Think of it this way, my traveling friend – each morning when you awake the Lord has already pushed the ultimate reboot button in heaven. Why not even now bow your head in humble reverence and deep gratefulness, thanking Him for His mercies and compassions. Then you can step into a new day, walking in the unfailing love of God.

There is true revival in this word for you today if you will only trust Him.

When the Rolls are Done Up Yonder

“Therefore encourage each other with these words.” (1Thess 4:18)

As a young boy, wide-eyed and highly impressionable, I watched and listened with rapt attention when the robed choir belted out their offering of song each Sunday morning just before the pastor’s sermon. I didn’t always understand what they were singing, but it never ceased to fascinate me that they always sang with such gusto and delight.

On one particular Sunday the pastor was to preach a message on The Second Coming of Christ, with a special emphasis on the Wedding Feast of the Lamb.

dinner rolls“A Lamb is getting married?” I thought to myself; “This sermon oughta be really good!”

The choir rose to the occasion and delivered their best rendition of the old Gospel classic, “When the Roll is Called Up Yonder!”

My mind was fixed on the Wedding Feast, so when I heard them sing that morning I couldn’t help but think, “When the rolls are done up yonder I’ll be there.” (That’s just how my brain works.)

As I have grown over the years I’ve discovered that there are many views regarding the Second Coming; some are sensible, while others are senseless. But whatever view a person holds, one thing is agreed upon by all — Jesus is coming back.

“We have the Master’s word on it,” Paul writes. “For the Lord Himself will come down from heaven,” he says, “and the dead in Christ will rise first.  After that, we who are still alive and are left will be caught up together with them in the clouds to meet the Lord in the air. And so we will be with the Lord forever” (vs.16,17).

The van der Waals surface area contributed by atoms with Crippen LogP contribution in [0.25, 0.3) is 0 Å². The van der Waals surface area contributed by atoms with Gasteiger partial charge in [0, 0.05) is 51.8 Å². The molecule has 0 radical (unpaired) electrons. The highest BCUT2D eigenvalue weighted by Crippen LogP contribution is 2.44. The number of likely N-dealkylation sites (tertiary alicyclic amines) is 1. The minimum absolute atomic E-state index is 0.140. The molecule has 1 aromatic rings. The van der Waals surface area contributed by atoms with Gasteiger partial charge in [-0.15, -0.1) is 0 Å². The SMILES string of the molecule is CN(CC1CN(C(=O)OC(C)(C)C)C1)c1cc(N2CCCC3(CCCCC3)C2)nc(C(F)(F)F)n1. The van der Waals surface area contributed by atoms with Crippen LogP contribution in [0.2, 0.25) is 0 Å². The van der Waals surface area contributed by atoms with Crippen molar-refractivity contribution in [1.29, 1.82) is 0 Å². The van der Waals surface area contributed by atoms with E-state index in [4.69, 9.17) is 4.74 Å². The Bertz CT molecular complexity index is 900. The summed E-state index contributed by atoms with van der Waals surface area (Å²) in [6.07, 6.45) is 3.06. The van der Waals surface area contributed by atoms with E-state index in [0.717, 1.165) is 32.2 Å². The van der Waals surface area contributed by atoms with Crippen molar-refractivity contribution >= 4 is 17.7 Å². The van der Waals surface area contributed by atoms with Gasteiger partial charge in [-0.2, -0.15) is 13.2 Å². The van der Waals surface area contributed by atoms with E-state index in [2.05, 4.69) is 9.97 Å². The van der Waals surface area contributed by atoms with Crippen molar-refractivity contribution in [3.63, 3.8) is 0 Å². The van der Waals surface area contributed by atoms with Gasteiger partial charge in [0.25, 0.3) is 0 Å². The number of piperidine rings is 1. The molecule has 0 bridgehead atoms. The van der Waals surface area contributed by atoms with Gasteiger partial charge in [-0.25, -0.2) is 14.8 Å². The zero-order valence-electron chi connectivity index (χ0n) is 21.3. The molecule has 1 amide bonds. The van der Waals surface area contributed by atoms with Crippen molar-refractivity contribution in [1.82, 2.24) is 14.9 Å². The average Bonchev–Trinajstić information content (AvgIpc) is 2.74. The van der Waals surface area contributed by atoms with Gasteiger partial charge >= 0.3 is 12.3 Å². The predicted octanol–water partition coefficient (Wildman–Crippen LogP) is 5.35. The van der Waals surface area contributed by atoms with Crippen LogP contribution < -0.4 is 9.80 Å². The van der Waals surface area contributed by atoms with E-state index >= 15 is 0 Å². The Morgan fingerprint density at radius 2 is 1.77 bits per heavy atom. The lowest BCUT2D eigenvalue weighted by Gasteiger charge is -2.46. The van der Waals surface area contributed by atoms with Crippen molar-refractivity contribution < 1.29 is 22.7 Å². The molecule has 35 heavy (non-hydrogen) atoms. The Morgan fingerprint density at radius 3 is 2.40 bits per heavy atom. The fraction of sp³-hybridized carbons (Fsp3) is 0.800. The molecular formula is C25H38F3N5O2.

The Message translation puts it this way, “Oh, we’ll be walking on air! And then there will be one huge family reunion with the Master.” (1Th 4:18)

A Day is coming when the over-bloated pomp and circumstance of this unraveling world will fade away like a vapor in the wind. A trumpet will sound and a shout from heaven will shake the earth. And the Lord, even Jesus Himself, with descend and gather us with Him – and we shall celebrate His triumph and glory at a Feast set in the Presence of His Father!

I’m getting really hungry these days. How about you? And may I ask, if it’s not too impertinent of me,  “When the rolls are done up yonder…will you be there?”

The Yoke is On Me

“Take My yoke upon you, and learn of Me; for I am meek and lowly in heart: and ye shall find rest unto your souls” (Matthew 11:29).

take my yokeBalance is the key to every good thing in life. And imbalance is the root cause of many, many ills.

When there is imbalance in your body, some form or another of illness will occur — physical, mental, emotional, or spiritual. When there is imbalance in your home, there will be marital problems, and family difficulties.

Imbalance in your diet, or other appetites, will always results in physical challenges. An imbalance in your checkbook is definitely not a good thing. When you are imbalanced in your work, or in your recreations — somewhere along the line of your life you will have to “pay the piper.”

Balance in all things is the key to every good and lasting thing in life.

Jesus said, “Take My yoke upon you.” The Greek word He used was zugos, which means “a coupling.” Specifically, it is the word used to describe the beam of balance that joins two scales together. Webster’s defines balance as “an instrument for weighing; a means of judging, or deciding.”

In other words, the Lord is saying here, “Take My balance upon you; learn to judge things in life, and make decisions as I do.” Paul wrote to us, “Let this mind be in you, which was also in Christ” (Philippians 2:5)

The many benefits of this balance are profound. Any man or woman, boy or girl, upon whom this yoke is placed will experience mental, emotional, physical and spiritual steadiness. They will not stumble, or fall; yet, even if they do, it will be but for a moment. For they possess a innate capacity to right themselves and regain their footing. Their lives will be graced with unflappable confidence, even in the midst of upheaval and chaos. Just like Jesus, our Unflappable Champion. Yoked to Him we cannot stumble or fail.

So, as you prepare yourself to go out into today’s world make sure that His yoke is on you; it’s the one thing that makes the difference in every other thing you think or do.